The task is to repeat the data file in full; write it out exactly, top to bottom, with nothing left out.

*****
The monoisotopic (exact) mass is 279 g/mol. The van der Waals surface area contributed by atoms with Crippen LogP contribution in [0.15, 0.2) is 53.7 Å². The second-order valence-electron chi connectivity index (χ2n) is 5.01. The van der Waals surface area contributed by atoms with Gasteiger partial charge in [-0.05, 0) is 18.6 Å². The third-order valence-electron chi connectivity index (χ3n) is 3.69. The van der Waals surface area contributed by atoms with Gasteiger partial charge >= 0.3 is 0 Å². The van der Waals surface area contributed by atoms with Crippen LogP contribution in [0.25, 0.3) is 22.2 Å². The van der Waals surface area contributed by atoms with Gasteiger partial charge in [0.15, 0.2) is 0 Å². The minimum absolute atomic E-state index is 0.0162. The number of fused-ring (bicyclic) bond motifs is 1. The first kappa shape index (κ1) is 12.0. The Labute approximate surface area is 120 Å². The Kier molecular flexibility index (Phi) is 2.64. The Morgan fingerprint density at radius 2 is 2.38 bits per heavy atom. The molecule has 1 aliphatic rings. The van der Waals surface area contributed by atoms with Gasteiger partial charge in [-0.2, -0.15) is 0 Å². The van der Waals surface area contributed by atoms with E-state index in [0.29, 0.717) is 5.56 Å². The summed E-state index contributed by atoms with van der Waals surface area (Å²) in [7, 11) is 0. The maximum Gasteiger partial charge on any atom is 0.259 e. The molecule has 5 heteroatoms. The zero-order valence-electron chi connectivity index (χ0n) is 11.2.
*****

The monoisotopic (exact) mass is 279 g/mol. The van der Waals surface area contributed by atoms with Crippen LogP contribution in [0.15, 0.2) is 53.7 Å². The second-order valence-electron chi connectivity index (χ2n) is 5.01. The van der Waals surface area contributed by atoms with Gasteiger partial charge in [-0.05, 0) is 18.6 Å². The third-order valence-electron chi connectivity index (χ3n) is 3.69. The van der Waals surface area contributed by atoms with Gasteiger partial charge >= 0.3 is 0 Å². The van der Waals surface area contributed by atoms with Crippen LogP contribution in [0.25, 0.3) is 22.2 Å². The van der Waals surface area contributed by atoms with Gasteiger partial charge in [0.15, 0.2) is 0 Å². The minimum absolute atomic E-state index is 0.0162. The number of fused-ring (bicyclic) bond motifs is 1. The first kappa shape index (κ1) is 12.0. The Labute approximate surface area is 120 Å². The Kier molecular flexibility index (Phi) is 2.64. The Morgan fingerprint density at radius 2 is 2.38 bits per heavy atom. The molecule has 1 aliphatic rings. The van der Waals surface area contributed by atoms with Gasteiger partial charge in [-0.2, -0.15) is 0 Å². The van der Waals surface area contributed by atoms with E-state index in [0.29, 0.717) is 5.56 Å². The summed E-state index contributed by atoms with van der Waals surface area (Å²) in [7, 11) is 0. The maximum Gasteiger partial charge on any atom is 0.259 e. The molecule has 5 heteroatoms. The zero-order valence-electron chi connectivity index (χ0n) is 11.2.